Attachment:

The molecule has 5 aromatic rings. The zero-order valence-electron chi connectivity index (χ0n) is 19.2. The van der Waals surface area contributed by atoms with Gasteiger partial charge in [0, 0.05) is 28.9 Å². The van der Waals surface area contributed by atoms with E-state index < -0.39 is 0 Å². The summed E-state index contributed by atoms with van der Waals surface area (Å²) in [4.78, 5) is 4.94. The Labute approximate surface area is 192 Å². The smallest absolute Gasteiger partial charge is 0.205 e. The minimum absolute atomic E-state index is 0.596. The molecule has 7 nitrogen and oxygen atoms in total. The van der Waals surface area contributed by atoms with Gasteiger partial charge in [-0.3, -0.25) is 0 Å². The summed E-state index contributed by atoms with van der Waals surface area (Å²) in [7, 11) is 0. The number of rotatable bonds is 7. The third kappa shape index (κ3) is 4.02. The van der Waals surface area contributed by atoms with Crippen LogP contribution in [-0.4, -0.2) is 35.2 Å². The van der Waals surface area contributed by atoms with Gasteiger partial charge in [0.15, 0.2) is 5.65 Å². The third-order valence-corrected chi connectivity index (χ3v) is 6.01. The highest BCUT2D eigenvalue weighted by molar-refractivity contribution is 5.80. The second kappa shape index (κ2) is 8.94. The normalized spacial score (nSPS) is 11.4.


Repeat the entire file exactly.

The molecule has 5 aromatic rings. The zero-order valence-electron chi connectivity index (χ0n) is 19.2. The van der Waals surface area contributed by atoms with Gasteiger partial charge in [0, 0.05) is 28.9 Å². The van der Waals surface area contributed by atoms with E-state index < -0.39 is 0 Å². The summed E-state index contributed by atoms with van der Waals surface area (Å²) in [4.78, 5) is 4.94. The Labute approximate surface area is 192 Å². The smallest absolute Gasteiger partial charge is 0.205 e. The minimum absolute atomic E-state index is 0.596. The molecule has 7 nitrogen and oxygen atoms in total. The van der Waals surface area contributed by atoms with Gasteiger partial charge in [-0.3, -0.25) is 0 Å². The summed E-state index contributed by atoms with van der Waals surface area (Å²) in [7, 11) is 0. The number of rotatable bonds is 7. The third kappa shape index (κ3) is 4.02. The van der Waals surface area contributed by atoms with Crippen LogP contribution in [-0.4, -0.2) is 35.2 Å². The van der Waals surface area contributed by atoms with Gasteiger partial charge in [0.15, 0.2) is 5.65 Å². The third-order valence-corrected chi connectivity index (χ3v) is 6.01. The highest BCUT2D eigenvalue weighted by molar-refractivity contribution is 5.80. The second kappa shape index (κ2) is 8.94. The normalized spacial score (nSPS) is 11.4.